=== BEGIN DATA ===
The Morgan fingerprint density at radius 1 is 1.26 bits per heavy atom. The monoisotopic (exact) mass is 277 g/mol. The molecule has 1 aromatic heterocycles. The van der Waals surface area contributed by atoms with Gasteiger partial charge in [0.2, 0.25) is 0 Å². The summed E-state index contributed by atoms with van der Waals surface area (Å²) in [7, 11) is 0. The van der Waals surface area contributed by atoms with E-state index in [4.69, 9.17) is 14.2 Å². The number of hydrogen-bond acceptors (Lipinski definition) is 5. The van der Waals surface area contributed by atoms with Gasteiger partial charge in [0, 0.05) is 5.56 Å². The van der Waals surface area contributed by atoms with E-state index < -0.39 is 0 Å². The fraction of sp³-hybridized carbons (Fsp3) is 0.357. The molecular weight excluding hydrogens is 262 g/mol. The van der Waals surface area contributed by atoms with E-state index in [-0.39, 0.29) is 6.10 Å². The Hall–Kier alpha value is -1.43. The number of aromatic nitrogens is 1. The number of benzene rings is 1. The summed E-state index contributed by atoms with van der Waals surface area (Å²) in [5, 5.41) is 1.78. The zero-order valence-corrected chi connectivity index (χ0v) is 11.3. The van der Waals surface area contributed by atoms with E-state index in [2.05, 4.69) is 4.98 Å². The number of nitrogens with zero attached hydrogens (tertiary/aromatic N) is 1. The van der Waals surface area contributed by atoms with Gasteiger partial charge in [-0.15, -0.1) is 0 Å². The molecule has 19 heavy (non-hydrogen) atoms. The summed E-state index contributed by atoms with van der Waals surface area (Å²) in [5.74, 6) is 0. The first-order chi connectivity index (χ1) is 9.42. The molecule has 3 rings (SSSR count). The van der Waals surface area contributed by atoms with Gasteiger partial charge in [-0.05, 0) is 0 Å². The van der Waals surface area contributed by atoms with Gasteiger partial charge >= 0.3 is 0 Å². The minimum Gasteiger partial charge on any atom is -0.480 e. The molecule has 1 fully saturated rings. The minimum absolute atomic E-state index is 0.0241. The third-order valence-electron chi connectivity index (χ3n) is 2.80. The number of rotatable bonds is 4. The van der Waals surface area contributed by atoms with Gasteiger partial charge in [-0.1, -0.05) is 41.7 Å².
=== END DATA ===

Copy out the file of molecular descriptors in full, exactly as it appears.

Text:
The Morgan fingerprint density at radius 1 is 1.26 bits per heavy atom. The monoisotopic (exact) mass is 277 g/mol. The molecule has 1 aromatic heterocycles. The van der Waals surface area contributed by atoms with Gasteiger partial charge in [0.2, 0.25) is 0 Å². The summed E-state index contributed by atoms with van der Waals surface area (Å²) in [7, 11) is 0. The van der Waals surface area contributed by atoms with E-state index in [4.69, 9.17) is 14.2 Å². The number of hydrogen-bond acceptors (Lipinski definition) is 5. The van der Waals surface area contributed by atoms with Gasteiger partial charge in [0, 0.05) is 5.56 Å². The van der Waals surface area contributed by atoms with E-state index < -0.39 is 0 Å². The fraction of sp³-hybridized carbons (Fsp3) is 0.357. The molecular weight excluding hydrogens is 262 g/mol. The van der Waals surface area contributed by atoms with E-state index in [-0.39, 0.29) is 6.10 Å². The Hall–Kier alpha value is -1.43. The number of aromatic nitrogens is 1. The number of benzene rings is 1. The summed E-state index contributed by atoms with van der Waals surface area (Å²) in [5, 5.41) is 1.78. The zero-order valence-corrected chi connectivity index (χ0v) is 11.3. The van der Waals surface area contributed by atoms with E-state index in [2.05, 4.69) is 4.98 Å². The number of nitrogens with zero attached hydrogens (tertiary/aromatic N) is 1. The van der Waals surface area contributed by atoms with Gasteiger partial charge in [-0.15, -0.1) is 0 Å². The molecule has 19 heavy (non-hydrogen) atoms. The summed E-state index contributed by atoms with van der Waals surface area (Å²) in [5.74, 6) is 0. The first-order chi connectivity index (χ1) is 9.42. The molecule has 3 rings (SSSR count). The van der Waals surface area contributed by atoms with Gasteiger partial charge in [-0.05, 0) is 0 Å². The van der Waals surface area contributed by atoms with Gasteiger partial charge >= 0.3 is 0 Å². The minimum Gasteiger partial charge on any atom is -0.480 e. The molecule has 1 fully saturated rings. The minimum absolute atomic E-state index is 0.0241. The third-order valence-electron chi connectivity index (χ3n) is 2.80. The number of rotatable bonds is 4. The van der Waals surface area contributed by atoms with Gasteiger partial charge in [-0.1, -0.05) is 41.7 Å².